America’s system of checks and balances has broken down as industrial and technology revolutions have overwhelmed it (both produce industries with scale factors of various sorts that produce enough powerful and disproportionately wealthy concerns as to be able to destabilize democracy. The fatal assault has actually not been via the ballot box but via a well-funded “law and economics” movement that began in the 1970s and with surprising speed has produced a very business friendly judiciary that has gutted a lot of case law and even legislation that used to protect ordinary citizens).
The fact that the political and economic system in advanced economies being reengineered before our eyes to serve the interests of a tiny group of super-rich and a technically skilled elite is the fuel for more and more calls for fundamental changes in social arrangements, with US reactions ranging from Tea Party obstructionism to Occupy to the recent outbreak of the “r” word, revolution. It’s also the driver of impulses for what some have called neo-primitivism, from partial relocalization efforts (the “locavore” food movement) to more radical versions. Democracy does not scale well, and the neo-primitivist movement seems at least in part born out of a desire to make smaller, more accountable governance units more powerful. Switzerland would seem to be the model for this sort of re-localization, since the bulk of taxes are collected and spent on the cantonal level, allowing it to operate in significant respects like a direct democracy.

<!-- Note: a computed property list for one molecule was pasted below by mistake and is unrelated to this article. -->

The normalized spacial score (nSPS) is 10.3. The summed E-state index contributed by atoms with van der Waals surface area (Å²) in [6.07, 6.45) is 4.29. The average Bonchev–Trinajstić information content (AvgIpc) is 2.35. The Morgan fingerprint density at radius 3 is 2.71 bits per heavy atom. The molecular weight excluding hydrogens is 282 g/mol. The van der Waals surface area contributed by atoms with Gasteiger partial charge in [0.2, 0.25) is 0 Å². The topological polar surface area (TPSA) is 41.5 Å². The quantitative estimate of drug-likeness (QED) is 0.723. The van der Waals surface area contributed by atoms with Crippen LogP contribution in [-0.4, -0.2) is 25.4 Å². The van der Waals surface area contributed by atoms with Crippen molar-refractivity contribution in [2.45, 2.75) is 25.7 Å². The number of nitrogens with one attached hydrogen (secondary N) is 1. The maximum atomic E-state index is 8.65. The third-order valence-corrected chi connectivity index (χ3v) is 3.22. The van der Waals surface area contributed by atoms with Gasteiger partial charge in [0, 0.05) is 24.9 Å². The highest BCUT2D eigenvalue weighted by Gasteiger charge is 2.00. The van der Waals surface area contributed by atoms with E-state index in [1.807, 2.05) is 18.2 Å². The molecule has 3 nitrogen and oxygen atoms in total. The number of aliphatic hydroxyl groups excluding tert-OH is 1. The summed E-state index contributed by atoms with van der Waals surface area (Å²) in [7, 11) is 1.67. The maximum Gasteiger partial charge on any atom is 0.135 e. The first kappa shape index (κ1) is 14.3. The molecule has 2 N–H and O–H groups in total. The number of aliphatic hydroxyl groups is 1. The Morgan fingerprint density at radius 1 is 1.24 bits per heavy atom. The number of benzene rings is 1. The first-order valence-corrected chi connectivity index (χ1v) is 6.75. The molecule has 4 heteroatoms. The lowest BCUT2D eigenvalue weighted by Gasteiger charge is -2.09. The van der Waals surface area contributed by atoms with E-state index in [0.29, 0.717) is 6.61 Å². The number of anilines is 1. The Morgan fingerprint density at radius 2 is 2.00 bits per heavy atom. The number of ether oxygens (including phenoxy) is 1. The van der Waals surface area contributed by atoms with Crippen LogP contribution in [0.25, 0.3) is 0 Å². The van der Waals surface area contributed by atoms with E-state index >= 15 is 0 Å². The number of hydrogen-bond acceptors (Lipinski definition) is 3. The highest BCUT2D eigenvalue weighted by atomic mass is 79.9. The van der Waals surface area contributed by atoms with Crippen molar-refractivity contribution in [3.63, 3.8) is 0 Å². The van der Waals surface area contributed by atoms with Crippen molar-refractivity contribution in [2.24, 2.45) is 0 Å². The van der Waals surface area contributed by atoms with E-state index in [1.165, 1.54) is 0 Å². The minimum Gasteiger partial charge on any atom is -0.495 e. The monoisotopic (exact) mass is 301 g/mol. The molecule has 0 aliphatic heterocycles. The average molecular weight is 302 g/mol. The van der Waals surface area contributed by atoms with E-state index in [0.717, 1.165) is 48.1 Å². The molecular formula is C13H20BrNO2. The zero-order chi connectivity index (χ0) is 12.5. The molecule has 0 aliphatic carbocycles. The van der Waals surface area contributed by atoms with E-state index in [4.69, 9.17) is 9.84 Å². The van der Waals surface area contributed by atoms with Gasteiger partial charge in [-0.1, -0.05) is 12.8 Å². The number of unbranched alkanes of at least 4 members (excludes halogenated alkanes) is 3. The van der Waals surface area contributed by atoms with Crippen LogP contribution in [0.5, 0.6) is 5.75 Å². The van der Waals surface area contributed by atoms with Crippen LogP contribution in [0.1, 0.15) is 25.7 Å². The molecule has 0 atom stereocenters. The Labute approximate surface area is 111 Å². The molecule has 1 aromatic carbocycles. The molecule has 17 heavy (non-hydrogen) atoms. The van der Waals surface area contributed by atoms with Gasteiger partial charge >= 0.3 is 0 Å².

One book anyone interested in this line of thought needs to read is Ursula Le Guin’s The Dispossessed. It focuses on the social arrangements on a moon colonized by humans that has managed to implement an extremely egalitarian, non-commerically oriented society (“proprietarian” is a term of extreme disapproval). Le Guin shows how it still has petty power-mongeres who do damage in their sphere of influence and has stagnated in some respects. But this regime is also held in place by necessity: it’s simply hard to survive on this particular moon, so cooperation is also an imperative for survival. And because the moon is isolated, and useful to the colonized planet around which it rotates (which by contrast is lush, hedonistic, and highly stratified socially; the lunar colony mines a critical material and the planet-dwellers are happy to let the materially-deprived moon-dwellers do that dirty work), they don’t need to defend themselves, and so haven’t cultivate Welsh’s “good at violence” skills. Le Guin does not offer any answers, but reading her book may help in the effort to keep asking better questions.